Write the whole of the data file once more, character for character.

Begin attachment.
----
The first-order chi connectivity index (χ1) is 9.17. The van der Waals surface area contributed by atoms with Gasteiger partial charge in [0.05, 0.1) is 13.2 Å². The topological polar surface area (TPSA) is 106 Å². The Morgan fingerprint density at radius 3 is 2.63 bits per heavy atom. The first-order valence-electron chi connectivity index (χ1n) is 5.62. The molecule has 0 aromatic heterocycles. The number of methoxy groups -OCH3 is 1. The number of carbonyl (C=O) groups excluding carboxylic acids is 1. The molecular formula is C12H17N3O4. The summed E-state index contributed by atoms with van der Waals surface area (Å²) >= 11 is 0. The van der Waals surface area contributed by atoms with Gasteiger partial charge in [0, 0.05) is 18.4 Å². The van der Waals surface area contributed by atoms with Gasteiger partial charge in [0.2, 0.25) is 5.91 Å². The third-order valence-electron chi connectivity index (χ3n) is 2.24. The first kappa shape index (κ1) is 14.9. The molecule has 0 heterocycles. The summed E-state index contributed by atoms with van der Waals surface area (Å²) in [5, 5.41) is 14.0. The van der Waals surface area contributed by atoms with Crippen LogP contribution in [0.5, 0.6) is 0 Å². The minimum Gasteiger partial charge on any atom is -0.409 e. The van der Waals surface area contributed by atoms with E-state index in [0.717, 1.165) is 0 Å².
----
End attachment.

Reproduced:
The first-order chi connectivity index (χ1) is 9.17. The van der Waals surface area contributed by atoms with Gasteiger partial charge in [0.05, 0.1) is 13.2 Å². The topological polar surface area (TPSA) is 106 Å². The Morgan fingerprint density at radius 3 is 2.63 bits per heavy atom. The first-order valence-electron chi connectivity index (χ1n) is 5.62. The molecule has 0 aromatic heterocycles. The number of methoxy groups -OCH3 is 1. The number of carbonyl (C=O) groups excluding carboxylic acids is 1. The molecular formula is C12H17N3O4. The summed E-state index contributed by atoms with van der Waals surface area (Å²) >= 11 is 0. The van der Waals surface area contributed by atoms with Gasteiger partial charge in [0, 0.05) is 18.4 Å². The van der Waals surface area contributed by atoms with Gasteiger partial charge in [0.2, 0.25) is 5.91 Å². The third-order valence-electron chi connectivity index (χ3n) is 2.24. The first kappa shape index (κ1) is 14.9. The molecule has 0 heterocycles. The summed E-state index contributed by atoms with van der Waals surface area (Å²) in [5, 5.41) is 14.0. The van der Waals surface area contributed by atoms with Crippen LogP contribution in [0.5, 0.6) is 0 Å². The minimum Gasteiger partial charge on any atom is -0.409 e. The van der Waals surface area contributed by atoms with E-state index in [0.717, 1.165) is 0 Å².